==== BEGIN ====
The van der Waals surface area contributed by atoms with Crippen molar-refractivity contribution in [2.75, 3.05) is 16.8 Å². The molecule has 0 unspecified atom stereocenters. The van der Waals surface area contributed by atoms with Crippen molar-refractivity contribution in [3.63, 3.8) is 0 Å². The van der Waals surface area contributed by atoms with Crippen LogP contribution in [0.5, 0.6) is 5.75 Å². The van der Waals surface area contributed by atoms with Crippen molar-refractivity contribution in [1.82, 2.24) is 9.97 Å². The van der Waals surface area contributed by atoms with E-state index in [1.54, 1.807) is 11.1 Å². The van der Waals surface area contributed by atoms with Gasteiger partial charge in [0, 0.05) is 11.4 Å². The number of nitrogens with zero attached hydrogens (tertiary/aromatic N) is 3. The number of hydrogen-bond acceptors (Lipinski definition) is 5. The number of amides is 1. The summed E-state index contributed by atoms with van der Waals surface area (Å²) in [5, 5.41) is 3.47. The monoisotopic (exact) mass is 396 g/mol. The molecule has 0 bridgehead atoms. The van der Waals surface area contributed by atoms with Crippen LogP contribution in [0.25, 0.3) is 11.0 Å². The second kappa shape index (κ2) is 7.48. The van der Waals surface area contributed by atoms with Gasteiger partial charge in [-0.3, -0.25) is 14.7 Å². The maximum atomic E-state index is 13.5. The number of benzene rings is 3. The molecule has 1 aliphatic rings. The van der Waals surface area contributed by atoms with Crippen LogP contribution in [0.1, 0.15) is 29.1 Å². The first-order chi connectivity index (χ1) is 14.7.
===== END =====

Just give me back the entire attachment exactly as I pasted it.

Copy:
The van der Waals surface area contributed by atoms with Crippen molar-refractivity contribution in [2.75, 3.05) is 16.8 Å². The molecule has 0 unspecified atom stereocenters. The van der Waals surface area contributed by atoms with Crippen molar-refractivity contribution in [3.63, 3.8) is 0 Å². The van der Waals surface area contributed by atoms with Crippen LogP contribution in [0.5, 0.6) is 5.75 Å². The van der Waals surface area contributed by atoms with Crippen molar-refractivity contribution in [1.82, 2.24) is 9.97 Å². The van der Waals surface area contributed by atoms with E-state index in [1.54, 1.807) is 11.1 Å². The van der Waals surface area contributed by atoms with Gasteiger partial charge in [0, 0.05) is 11.4 Å². The number of nitrogens with zero attached hydrogens (tertiary/aromatic N) is 3. The number of hydrogen-bond acceptors (Lipinski definition) is 5. The number of amides is 1. The summed E-state index contributed by atoms with van der Waals surface area (Å²) in [5, 5.41) is 3.47. The monoisotopic (exact) mass is 396 g/mol. The molecule has 0 bridgehead atoms. The van der Waals surface area contributed by atoms with Crippen LogP contribution in [0.25, 0.3) is 11.0 Å². The second kappa shape index (κ2) is 7.48. The van der Waals surface area contributed by atoms with Gasteiger partial charge in [-0.3, -0.25) is 14.7 Å². The maximum atomic E-state index is 13.5. The number of benzene rings is 3. The molecule has 1 aliphatic rings. The van der Waals surface area contributed by atoms with Crippen LogP contribution in [0.1, 0.15) is 29.1 Å². The first-order chi connectivity index (χ1) is 14.7.